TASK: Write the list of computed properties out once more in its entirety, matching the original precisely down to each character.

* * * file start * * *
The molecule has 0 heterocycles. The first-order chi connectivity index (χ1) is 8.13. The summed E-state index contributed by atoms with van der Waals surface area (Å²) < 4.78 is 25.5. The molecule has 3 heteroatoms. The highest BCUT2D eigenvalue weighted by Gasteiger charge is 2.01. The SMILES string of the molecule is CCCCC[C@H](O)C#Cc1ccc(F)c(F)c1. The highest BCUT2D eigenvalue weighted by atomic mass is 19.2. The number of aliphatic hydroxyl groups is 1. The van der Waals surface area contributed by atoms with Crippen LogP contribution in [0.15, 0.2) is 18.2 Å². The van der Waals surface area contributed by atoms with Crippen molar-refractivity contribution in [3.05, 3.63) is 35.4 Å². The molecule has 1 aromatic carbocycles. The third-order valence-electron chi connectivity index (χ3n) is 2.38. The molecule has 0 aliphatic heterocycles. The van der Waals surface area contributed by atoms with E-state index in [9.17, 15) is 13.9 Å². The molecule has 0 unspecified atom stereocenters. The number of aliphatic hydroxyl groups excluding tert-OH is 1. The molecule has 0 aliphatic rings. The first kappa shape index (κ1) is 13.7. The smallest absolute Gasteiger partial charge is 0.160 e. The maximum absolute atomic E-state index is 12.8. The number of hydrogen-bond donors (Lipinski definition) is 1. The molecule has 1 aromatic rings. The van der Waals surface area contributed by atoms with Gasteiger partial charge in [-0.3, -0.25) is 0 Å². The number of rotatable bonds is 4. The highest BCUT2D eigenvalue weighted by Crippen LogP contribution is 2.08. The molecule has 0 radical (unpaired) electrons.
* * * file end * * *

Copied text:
The molecule has 0 heterocycles. The first-order chi connectivity index (χ1) is 8.13. The summed E-state index contributed by atoms with van der Waals surface area (Å²) < 4.78 is 25.5. The molecule has 3 heteroatoms. The highest BCUT2D eigenvalue weighted by Gasteiger charge is 2.01. The SMILES string of the molecule is CCCCC[C@H](O)C#Cc1ccc(F)c(F)c1. The highest BCUT2D eigenvalue weighted by atomic mass is 19.2. The number of aliphatic hydroxyl groups is 1. The van der Waals surface area contributed by atoms with Crippen LogP contribution in [0.15, 0.2) is 18.2 Å². The van der Waals surface area contributed by atoms with Crippen molar-refractivity contribution in [3.05, 3.63) is 35.4 Å². The molecule has 1 aromatic carbocycles. The third-order valence-electron chi connectivity index (χ3n) is 2.38. The molecule has 0 aliphatic heterocycles. The van der Waals surface area contributed by atoms with E-state index in [9.17, 15) is 13.9 Å². The molecule has 0 unspecified atom stereocenters. The number of aliphatic hydroxyl groups excluding tert-OH is 1. The molecule has 0 aliphatic rings. The first kappa shape index (κ1) is 13.7. The smallest absolute Gasteiger partial charge is 0.160 e. The maximum absolute atomic E-state index is 12.8. The number of hydrogen-bond donors (Lipinski definition) is 1. The molecule has 1 aromatic rings. The van der Waals surface area contributed by atoms with Gasteiger partial charge in [-0.3, -0.25) is 0 Å². The number of rotatable bonds is 4. The highest BCUT2D eigenvalue weighted by Crippen LogP contribution is 2.08. The molecule has 0 radical (unpaired) electrons.